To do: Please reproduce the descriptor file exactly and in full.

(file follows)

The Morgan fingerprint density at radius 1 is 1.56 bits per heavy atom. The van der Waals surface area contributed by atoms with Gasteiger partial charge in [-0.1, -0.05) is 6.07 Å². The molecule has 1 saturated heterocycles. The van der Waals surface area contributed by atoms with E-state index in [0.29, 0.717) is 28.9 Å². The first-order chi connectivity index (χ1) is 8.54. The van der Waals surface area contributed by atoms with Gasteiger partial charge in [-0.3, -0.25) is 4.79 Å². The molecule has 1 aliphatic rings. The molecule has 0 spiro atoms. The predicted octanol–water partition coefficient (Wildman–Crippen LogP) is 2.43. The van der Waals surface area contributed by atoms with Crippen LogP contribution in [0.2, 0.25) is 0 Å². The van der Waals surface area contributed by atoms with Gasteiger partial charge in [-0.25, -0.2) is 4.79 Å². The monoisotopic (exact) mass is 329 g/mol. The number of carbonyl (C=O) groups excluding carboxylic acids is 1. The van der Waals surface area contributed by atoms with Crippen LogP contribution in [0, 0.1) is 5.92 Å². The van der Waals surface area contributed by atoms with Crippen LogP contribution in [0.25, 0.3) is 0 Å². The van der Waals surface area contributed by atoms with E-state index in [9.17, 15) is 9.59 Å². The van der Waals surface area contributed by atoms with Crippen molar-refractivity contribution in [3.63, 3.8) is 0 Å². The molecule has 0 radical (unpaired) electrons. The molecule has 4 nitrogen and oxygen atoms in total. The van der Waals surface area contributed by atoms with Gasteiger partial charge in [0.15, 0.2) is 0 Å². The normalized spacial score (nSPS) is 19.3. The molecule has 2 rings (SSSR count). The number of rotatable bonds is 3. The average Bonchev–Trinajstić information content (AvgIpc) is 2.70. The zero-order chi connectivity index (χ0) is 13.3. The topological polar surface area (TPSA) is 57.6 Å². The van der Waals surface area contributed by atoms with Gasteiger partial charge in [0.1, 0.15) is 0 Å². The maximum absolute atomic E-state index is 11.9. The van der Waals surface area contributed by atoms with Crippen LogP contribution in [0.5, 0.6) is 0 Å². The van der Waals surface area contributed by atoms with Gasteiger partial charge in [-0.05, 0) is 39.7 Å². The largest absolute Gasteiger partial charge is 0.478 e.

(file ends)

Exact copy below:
The Morgan fingerprint density at radius 1 is 1.56 bits per heavy atom. The van der Waals surface area contributed by atoms with Gasteiger partial charge in [-0.1, -0.05) is 6.07 Å². The molecule has 1 saturated heterocycles. The van der Waals surface area contributed by atoms with E-state index in [0.29, 0.717) is 28.9 Å². The first-order chi connectivity index (χ1) is 8.54. The van der Waals surface area contributed by atoms with Gasteiger partial charge in [-0.3, -0.25) is 4.79 Å². The molecule has 1 aliphatic rings. The molecule has 0 spiro atoms. The predicted octanol–water partition coefficient (Wildman–Crippen LogP) is 2.43. The van der Waals surface area contributed by atoms with Crippen LogP contribution in [0.2, 0.25) is 0 Å². The van der Waals surface area contributed by atoms with Gasteiger partial charge in [-0.25, -0.2) is 4.79 Å². The monoisotopic (exact) mass is 329 g/mol. The number of carbonyl (C=O) groups excluding carboxylic acids is 1. The van der Waals surface area contributed by atoms with Crippen LogP contribution in [0, 0.1) is 5.92 Å². The van der Waals surface area contributed by atoms with Crippen LogP contribution in [0.25, 0.3) is 0 Å². The van der Waals surface area contributed by atoms with E-state index in [9.17, 15) is 9.59 Å². The van der Waals surface area contributed by atoms with Crippen molar-refractivity contribution in [3.63, 3.8) is 0 Å². The molecule has 0 radical (unpaired) electrons. The molecule has 4 nitrogen and oxygen atoms in total. The van der Waals surface area contributed by atoms with Gasteiger partial charge in [0.15, 0.2) is 0 Å². The normalized spacial score (nSPS) is 19.3. The molecule has 2 rings (SSSR count). The number of rotatable bonds is 3. The average Bonchev–Trinajstić information content (AvgIpc) is 2.70. The zero-order chi connectivity index (χ0) is 13.3. The topological polar surface area (TPSA) is 57.6 Å². The van der Waals surface area contributed by atoms with Gasteiger partial charge in [0.1, 0.15) is 0 Å². The maximum absolute atomic E-state index is 11.9. The van der Waals surface area contributed by atoms with Crippen LogP contribution in [0.5, 0.6) is 0 Å². The van der Waals surface area contributed by atoms with Gasteiger partial charge in [-0.05, 0) is 39.7 Å². The largest absolute Gasteiger partial charge is 0.478 e.